Great to see The Irish Times book reviewer Sarah Gilmartin give a big thumbs up to the Young Irelanders Anthology of new Irish short stories I edited for New Island Press – the 1st anthology to celebrate the recent sea-change in Irish Fiction, mirroring the sea-change in Irish society, from homogeneity to diversity, from tradition to innovation, from insular, monotoned ‘irish’ to inclusive global ‘rainbow’ writing culture in which a melting-pot of styles and beautiful eccentricities becomes the new and most welcome norm in our literature:
“This current batch of Young Ireland revisit age-old themes – love, infidelity, bullying, self-harm, grief, death – using a variety of techniques and from a variety perspectives, from the modernist style of Claire-Louise Bennett’s impressive Oyster, whose narrative voice recalls the intelligent and eloquent presence evoked in her debut collection, to the short surreal tales of Cathy Sweeney’s Three Stories on a Theme. Little girls made of paper, wives enmeshed in webs, stories that take place “in the summer of the great heat when weeds grew totalitarian and trees oozed sap in an endless dream”.
The voice of the teenage narrator in Kevin Curran’s Saving Tanya, the opening story, is heavily crafted, with lots of “yeahs” and “likes” and “what is it” peppering the story, but a deflated ending works well to offset serious themes of bullying and suicide in the social-media age.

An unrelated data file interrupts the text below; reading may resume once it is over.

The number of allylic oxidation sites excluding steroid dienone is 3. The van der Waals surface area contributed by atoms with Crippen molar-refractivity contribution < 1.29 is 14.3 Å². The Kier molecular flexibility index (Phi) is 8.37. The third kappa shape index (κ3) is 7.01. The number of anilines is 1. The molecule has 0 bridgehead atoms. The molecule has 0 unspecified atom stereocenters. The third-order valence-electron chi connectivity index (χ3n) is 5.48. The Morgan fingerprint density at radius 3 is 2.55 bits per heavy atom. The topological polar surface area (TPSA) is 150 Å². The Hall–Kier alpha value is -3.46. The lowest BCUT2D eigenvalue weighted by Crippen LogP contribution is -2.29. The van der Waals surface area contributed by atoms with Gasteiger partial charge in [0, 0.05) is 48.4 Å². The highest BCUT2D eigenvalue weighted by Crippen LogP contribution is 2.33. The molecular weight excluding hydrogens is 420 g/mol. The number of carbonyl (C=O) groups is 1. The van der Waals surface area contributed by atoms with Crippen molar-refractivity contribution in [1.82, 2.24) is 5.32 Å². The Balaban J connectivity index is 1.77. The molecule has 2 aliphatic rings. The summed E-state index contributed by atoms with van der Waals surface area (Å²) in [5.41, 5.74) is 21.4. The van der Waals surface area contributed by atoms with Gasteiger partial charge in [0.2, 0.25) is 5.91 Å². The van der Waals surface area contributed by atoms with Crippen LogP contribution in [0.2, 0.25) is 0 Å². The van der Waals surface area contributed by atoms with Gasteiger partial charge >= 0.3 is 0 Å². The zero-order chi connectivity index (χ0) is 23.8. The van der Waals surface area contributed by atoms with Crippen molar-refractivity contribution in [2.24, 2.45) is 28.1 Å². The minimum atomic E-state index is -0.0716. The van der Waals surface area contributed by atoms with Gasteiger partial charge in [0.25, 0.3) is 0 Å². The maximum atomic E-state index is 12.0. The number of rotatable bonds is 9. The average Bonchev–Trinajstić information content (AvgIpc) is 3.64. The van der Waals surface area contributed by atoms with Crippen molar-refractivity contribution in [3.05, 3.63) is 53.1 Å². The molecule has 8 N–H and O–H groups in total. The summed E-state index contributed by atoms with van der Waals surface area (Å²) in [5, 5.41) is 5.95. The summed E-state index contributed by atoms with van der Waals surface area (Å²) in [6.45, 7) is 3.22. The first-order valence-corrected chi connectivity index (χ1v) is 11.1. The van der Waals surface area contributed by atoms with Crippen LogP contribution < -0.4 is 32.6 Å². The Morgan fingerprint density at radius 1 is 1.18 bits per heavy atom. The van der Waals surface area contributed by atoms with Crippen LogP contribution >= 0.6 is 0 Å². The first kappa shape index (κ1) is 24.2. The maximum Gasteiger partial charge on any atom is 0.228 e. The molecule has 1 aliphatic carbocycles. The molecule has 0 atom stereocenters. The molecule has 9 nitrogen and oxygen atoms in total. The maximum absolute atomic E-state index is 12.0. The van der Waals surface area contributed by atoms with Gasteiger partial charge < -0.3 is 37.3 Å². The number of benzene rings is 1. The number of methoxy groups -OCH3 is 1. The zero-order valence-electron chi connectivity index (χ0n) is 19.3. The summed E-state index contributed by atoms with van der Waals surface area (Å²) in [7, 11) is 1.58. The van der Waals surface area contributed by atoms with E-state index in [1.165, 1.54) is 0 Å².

The instructive tone and second-person voice of Róisín O’Donnell’s How to Learn Irish in Seventeen Steps capture the plight of the young Brazilian woman who has chosen to forsake her homeland for love and now must learn Irish to get a job as a teacher, yet a switching in tense throughout the story draws attention to the author’s hand. Oisín Fagan’s Subject is an odd mix of a clinical character profile with fiercely subjective views and insights in long, punctuation-light passages that overflow with energy.
Elsewhere, Rob Doyle’s story Summer is an ambitious piece about infidelity that plays with form and invites multiple readings, not least for its great opening line: “Men don’t regret cheating actually, only the consequences.”
Mia Gallagher’s 17:57:39 – 20:59:03 is an extract from a forthcoming novel, and reads as such, but its “he-she” narrator’s handling of a lecherous taxi driver deftly conveys the lengths some people must go to be themselves: “Trans rule number one: never alienate.”
The author of Young Skins, Colin Barrett, is back with more convincing teenage anguish in Doon, vividly evoking the voice and world of 17-year-old Doon Minion, who cultivates a hard-man image among his crew while craving the familial bond that his cousin offers with regular haircuts.
Elsewhere: a priest and a feminist playing strip poker at a retreat; a student diet of sliced pan soaked in poteen; a grief-stricken mother who “sees that loss is a pit that becomes more cavernous and bottomless as the sides slope downwards”. It all amounts to a collection of stories that are unique in their subject matter, with flashes of those lonely voices emerging from the pages.”